Beans & Rice for the Soul

teaching, learning and living around the world

Two weeks and two hours later…

On September 6th, we were informed at school that we should help the students prepare a play for World Peace Day.  Our first reaction was… prepare a PLAY?! Peace day was only two weeks away!! But we decided we could do it, and began preparing immediately.

We were informed that our theme for the play should be, “If you want peace, prepare for war.” My initial reaction was- what the HECK?!  That doesn’t sound very peaceful!! Although I tried, I was unsuccessful at communicating the idea that we should change it to something more like, “If you want peace, you need to be peaceful!” So for two weeks we practiced a skit that went something like this:

A mother passionately tells her children about all of the suffering in Congo. She says that there is so much war, so much violence, and very little food.  The kids then whine in unison, “Mama njaaaala, mama njaaaaaala!” (Mom I’m HUNGRY!) So mom goes off on a journey to find food for her hungry children. During her travels she runs into a man called Baba, and again passionately explains that her children are hungry, and how there is so much violence in war in Congo.  She asks the man- how will we ever get peace in Congo?  The man answers fiercely- if we want peace, we must prepare for war. We have to fight for peace in Congo.  The mom says that she just wants to feed her kids. So she buys some food and returns home to feed them.

Meanwhile, Baba runs into a handicapped lady.  Baba tells the lady- hey, you need a gun! We need to fight for peace in Congo! The handicapped lady says- no way, that’s how I became handicapped- from the war!  But Baba finally convinces her to take a gun.

Suddenly, a group of soldiers burst in SHOOTING their guns. (The kids hold up their crutches like guns and making shooting sounds.) The children scream and yell and hide while the soldiers keep shooting.

Then comes my big debut. I enter as the boss, blow a whistle three times to stop the shooting, and ask angrily, “Muko munafanya NINI?!” (What are you all DOING?!) Their response is, “We’re fighting for peace in Congo.”  Then I ask them, but why are you fighting and causing war?”  One soldier then goes on a long tangent, explaining how if we want peace, we must fight.  His monologue segways into a song, which at first I thought sounded lovely until I realized that the chorus goes something like, “The day I die, I hope I’ll see….” And then they list off the names of all the dignitaries that planned to attend our World Peace Day Celebration.

The night of September 20th I felt so nervous! No one had seen our skit yet and I was so worried because I still felt like it was sending a bad message. I was worried that we might embarrass our organization in front of the whole community! When I arrived at school on September 21st (official World Peace Day) I was immediately informed by the kids that we were NOT doing our skit today! I was unaware that Congolese time was not just for hours, but also for whole weeks.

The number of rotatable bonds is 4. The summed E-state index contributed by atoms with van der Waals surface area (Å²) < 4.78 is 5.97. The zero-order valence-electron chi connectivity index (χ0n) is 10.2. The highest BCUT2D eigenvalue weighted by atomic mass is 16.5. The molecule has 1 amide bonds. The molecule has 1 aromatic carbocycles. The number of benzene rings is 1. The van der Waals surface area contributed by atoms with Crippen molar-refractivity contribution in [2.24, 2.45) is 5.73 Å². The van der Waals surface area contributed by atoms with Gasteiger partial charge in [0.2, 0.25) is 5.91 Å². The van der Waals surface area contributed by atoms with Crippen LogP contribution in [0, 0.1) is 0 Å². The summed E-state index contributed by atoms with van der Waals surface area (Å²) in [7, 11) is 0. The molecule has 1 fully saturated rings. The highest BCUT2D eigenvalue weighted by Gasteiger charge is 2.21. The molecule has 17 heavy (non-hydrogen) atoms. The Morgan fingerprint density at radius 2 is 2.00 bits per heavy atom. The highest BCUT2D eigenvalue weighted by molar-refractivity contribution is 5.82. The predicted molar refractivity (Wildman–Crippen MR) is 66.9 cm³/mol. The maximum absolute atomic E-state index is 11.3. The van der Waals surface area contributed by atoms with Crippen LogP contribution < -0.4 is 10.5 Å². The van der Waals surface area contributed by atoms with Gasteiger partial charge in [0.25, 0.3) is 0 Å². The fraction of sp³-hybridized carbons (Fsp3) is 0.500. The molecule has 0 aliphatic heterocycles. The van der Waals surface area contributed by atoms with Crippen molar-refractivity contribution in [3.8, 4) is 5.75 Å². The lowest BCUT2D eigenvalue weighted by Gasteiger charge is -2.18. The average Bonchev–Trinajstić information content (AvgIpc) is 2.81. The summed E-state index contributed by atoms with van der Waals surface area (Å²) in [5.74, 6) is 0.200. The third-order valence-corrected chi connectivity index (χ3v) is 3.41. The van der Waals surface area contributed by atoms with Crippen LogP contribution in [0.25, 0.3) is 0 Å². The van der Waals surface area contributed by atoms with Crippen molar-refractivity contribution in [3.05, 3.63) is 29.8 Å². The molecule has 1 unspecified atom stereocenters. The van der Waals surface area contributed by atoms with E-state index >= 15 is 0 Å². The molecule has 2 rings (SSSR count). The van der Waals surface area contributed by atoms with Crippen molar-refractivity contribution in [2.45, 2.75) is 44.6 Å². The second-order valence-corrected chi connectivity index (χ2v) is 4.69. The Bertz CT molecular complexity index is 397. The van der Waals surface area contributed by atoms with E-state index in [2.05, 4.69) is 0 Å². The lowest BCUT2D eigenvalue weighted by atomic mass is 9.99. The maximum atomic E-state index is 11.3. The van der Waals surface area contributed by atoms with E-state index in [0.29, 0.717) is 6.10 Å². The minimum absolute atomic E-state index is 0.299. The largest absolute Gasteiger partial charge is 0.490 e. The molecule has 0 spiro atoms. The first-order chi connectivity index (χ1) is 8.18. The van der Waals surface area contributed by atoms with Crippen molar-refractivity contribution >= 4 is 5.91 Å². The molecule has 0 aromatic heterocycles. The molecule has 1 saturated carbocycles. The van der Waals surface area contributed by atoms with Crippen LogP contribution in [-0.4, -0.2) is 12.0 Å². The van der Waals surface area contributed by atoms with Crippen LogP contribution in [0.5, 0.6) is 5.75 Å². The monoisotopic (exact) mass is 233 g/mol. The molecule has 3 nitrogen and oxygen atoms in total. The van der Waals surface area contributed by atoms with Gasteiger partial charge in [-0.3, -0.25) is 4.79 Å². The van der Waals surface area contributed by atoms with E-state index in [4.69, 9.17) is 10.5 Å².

It was postponed until Saturday.
Then until Tuesday.
Then Thursday.
Then Tuesday.

Then finally, for sure, seriously, we were scheduled to celebrate on Thursday, September 30th at 9:00 am.  In Congolese time, 9 am really means 11. So around 11:30 it was finally our turn to perform.

A day before the actual performance someone from the media office came and observed all of our hard work.  He then promptly informed us that we needed to change the ending of the skit because it was bad that we were advocating for violence.

Then came my first true moment of brilliance, and I successfully communicated an idea in Swahili that ended up being liked and incorporated into the skit.  I suggested that before we bust into “The day I die” song, the soldiers need to be convinced to throw away their guns.  I was in total shock that I had actually communicated something in Swahili that I felt was important!   The kids totally ran with it and changed the ending so that the handicapped person ends up convincing Baba and all the soldiers to end the violence and stop the war.  If we want peace, he says, we need food and medicine- not anymore fighting.

The moment of truth finally came, and everyone loved our skit. The kids spoke loudly, clearly, and passionately. The monologue at the end, about ENDING the war, and getting RID of guns was so powerful that the audience full of grown ups started CHEERING!

The rest of the day we received so many encouraging compliments. People were impressed with the kids and said many times that we must be doing something right at the school.  Afterwards we celebrated with Coke, peanuts and cheese. It was a VERY happy day.

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5 comments on “Two weeks and two hours later…

  1. Mom
    October 6, 2010

    OH MY GOSH!!! whoowe – sara GOOD job! Hey, I like that fabric those children are wearing. Bring me some like that.

  2. Mom
    October 6, 2010

    Wish you had a video of the play! Maybe next time?!

  3. sararich
    October 6, 2010

    I tried to have my friend Cindy videotape it but of course the camera ran out of batteries two seconds after we started!

  4. Patrick Ethington
    October 6, 2010

    Sounds like something Joseph Heller would write in Catch 22 …

    Are you taking your show on the road like Cats?

  5. Marcia
    October 7, 2010

    Wow, Sara, what a brilliant piece of editing on your part. Keep up the great work!

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This entry was posted on October 5, 2010 by in humanities, teaching, travel.
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